Cast your mind back to the year 2008. The Western world was a vibrant place, the land of milk and honey, where people could have it all with relatively little graft. It was a time of prosperity and plenty. Nobody would have expected what was coming.

On this day, 29th September, the Dow Jones Industrial Average fell 777.68 points. To most of us, this means nothing beyond nebulous financial fluctuations. It’s a niche thing for bankers and brokers. Stocks rise, stocks fall. Except, this was no normal market dip. This was the single largest drop in history, following the bankruptcy of Lehman Brothers, which had happened in mid-September. For many normal people just going about their business, the bankruptcy of some financial institution hadn’t even registered. It didn’t affect them.

Except, of course, it did affect them. It affected everybody.

What followed was the worst economic crisis since the Great Depression 80 years earlier. Thousands of people lost their homes. Many more lost jobs. The cost of living shot up dramatically. All this because of corruption at the highest level of finance. It wasn’t triggered by accident, or unforeseeable circumstances, but by greed, negligence, and outright fraud. As early as 2006, some people had seen the writing on the wall, and tried to warn others. But nobody listened to them. They sounded like deranged harbingers ranting about the end of the world.

To this day, the effects of the Great Recession are still being felt. For the first time in memory, a generation of new adults came into a world with worse economic prospects than their parents. Eleven years later, the myriad influences are still on show. Many people are closed out from owning their own homes. Fewer children are being born, as people cannot afford to have them. Even though we have finally arrived to a stable economy once again, the fallout from that event is still being felt.

And, of course, nobody responsible for the crisis ever saw punishment. Hardly any changes were made to the system. That is the worst part. This could very easily happen again, in the foreseeable future. We can only hope that it doesn’t, but as we move further into an economy built on debt, credit, and interest, and less resource-based, the chances of another devastation are only going to increase.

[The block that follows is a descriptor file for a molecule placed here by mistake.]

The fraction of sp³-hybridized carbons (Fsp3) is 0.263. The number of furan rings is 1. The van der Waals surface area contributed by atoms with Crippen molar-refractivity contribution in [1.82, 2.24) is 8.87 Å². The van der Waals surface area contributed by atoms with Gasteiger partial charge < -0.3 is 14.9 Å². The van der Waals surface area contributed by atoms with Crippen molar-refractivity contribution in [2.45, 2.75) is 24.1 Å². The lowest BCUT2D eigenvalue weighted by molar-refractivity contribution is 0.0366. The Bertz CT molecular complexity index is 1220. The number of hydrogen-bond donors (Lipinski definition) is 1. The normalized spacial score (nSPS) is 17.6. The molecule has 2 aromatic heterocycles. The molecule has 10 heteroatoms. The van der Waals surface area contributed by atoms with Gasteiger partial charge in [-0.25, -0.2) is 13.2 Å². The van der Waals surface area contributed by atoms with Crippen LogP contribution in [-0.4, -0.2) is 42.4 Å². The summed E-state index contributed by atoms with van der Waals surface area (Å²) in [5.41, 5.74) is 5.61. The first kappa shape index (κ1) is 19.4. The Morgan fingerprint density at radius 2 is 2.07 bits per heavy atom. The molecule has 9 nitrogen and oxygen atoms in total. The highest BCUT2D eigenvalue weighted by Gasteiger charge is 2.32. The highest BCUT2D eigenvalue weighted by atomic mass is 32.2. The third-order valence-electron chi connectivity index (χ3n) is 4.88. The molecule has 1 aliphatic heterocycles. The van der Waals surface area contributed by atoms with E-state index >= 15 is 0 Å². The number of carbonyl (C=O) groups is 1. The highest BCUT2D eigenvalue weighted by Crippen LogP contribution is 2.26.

If that leaves you worrying, the good thing is that you can always rely on us to bring you top quality webinars. Here’s what you can look forward to this week:

Immune-mediated Haemolytic Anaemia: from diagnosis to management

by Craig Breheny

Mon 30th September 2019, 8:00 pm

Immune-mediated haemolytic anaemia is one of the most commonly encountered haematological emergencies seen in practice and can have a significant mortality associated. Early recognition and diagnosis of the anaemia can improve the prognosis by allowing earlier institution of immunosuppression and supportive treatment including transfusions. This webinar will cover how to reach a diagnosis of immune haemolytic anaemia when presented with an anaemic animal, co-morbidities to evaluate for and the treatment options

The pet owner of today and the future

Tue 1st October 2019, 8:30 pm

by Gudrun RavetzBVSc MRCVS

Large Animal surgery basics

by Paul Wood

Wed 2nd October 2019, 8:00 pm

Fading Kittens

by Diane AddiePhD, BVMS, MRCVS

Thu 3rd October 2019, 8:30 pm

Cat breeding is a fairly popular pursuit and the prevalence of pedigree cats in the feline population has risen from 5% to 10% over recent decades. Sadly neonatal mortality is much higher amongst purebred kittens than amongst domestic cats, and it can be challenging to determine the reason for such mortality.  In this webinar we examine the major causes of neonatal mortality and how to diagnose and prevent them.

Warning: graphic post mortem photos will be included: this webinar is NOT suitable for non-veterinarians.

 


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